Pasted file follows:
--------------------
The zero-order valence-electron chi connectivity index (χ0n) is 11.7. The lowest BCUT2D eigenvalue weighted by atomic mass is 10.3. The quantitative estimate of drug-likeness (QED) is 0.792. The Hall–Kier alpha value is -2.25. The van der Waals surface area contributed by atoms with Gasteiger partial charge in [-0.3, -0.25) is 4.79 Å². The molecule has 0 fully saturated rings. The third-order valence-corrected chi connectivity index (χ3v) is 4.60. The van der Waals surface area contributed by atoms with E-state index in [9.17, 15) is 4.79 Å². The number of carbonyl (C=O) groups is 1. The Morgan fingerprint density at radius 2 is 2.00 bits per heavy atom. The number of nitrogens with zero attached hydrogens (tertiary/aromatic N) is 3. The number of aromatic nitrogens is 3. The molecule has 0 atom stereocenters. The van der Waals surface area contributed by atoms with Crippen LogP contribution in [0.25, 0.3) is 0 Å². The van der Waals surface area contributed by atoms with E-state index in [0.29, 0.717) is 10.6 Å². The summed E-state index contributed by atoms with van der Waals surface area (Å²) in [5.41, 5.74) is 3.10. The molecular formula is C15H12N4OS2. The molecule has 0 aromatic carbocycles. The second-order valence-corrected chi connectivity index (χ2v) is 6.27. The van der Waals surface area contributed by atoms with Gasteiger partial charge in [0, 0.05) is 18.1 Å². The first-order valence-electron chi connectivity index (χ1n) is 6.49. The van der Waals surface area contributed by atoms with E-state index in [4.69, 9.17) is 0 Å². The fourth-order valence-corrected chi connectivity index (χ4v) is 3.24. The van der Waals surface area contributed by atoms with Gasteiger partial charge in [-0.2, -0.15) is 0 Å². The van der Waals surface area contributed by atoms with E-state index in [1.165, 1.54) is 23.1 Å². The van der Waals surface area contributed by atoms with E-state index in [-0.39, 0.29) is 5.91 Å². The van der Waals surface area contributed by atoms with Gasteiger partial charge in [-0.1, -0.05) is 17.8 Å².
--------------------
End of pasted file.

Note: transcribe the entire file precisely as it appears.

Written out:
The zero-order valence-electron chi connectivity index (χ0n) is 11.7. The lowest BCUT2D eigenvalue weighted by atomic mass is 10.3. The quantitative estimate of drug-likeness (QED) is 0.792. The Hall–Kier alpha value is -2.25. The van der Waals surface area contributed by atoms with Gasteiger partial charge in [-0.3, -0.25) is 4.79 Å². The molecule has 0 fully saturated rings. The third-order valence-corrected chi connectivity index (χ3v) is 4.60. The van der Waals surface area contributed by atoms with E-state index in [9.17, 15) is 4.79 Å². The number of carbonyl (C=O) groups is 1. The Morgan fingerprint density at radius 2 is 2.00 bits per heavy atom. The number of nitrogens with zero attached hydrogens (tertiary/aromatic N) is 3. The number of aromatic nitrogens is 3. The molecule has 0 atom stereocenters. The van der Waals surface area contributed by atoms with Crippen LogP contribution in [0.25, 0.3) is 0 Å². The van der Waals surface area contributed by atoms with E-state index in [0.29, 0.717) is 10.6 Å². The summed E-state index contributed by atoms with van der Waals surface area (Å²) in [5.41, 5.74) is 3.10. The molecular formula is C15H12N4OS2. The molecule has 0 aromatic carbocycles. The second-order valence-corrected chi connectivity index (χ2v) is 6.27. The van der Waals surface area contributed by atoms with Gasteiger partial charge in [0, 0.05) is 18.1 Å². The first-order valence-electron chi connectivity index (χ1n) is 6.49. The van der Waals surface area contributed by atoms with E-state index in [4.69, 9.17) is 0 Å². The fourth-order valence-corrected chi connectivity index (χ4v) is 3.24. The van der Waals surface area contributed by atoms with Gasteiger partial charge in [-0.2, -0.15) is 0 Å². The van der Waals surface area contributed by atoms with E-state index in [1.165, 1.54) is 23.1 Å². The van der Waals surface area contributed by atoms with E-state index in [-0.39, 0.29) is 5.91 Å². The van der Waals surface area contributed by atoms with Gasteiger partial charge in [-0.1, -0.05) is 17.8 Å².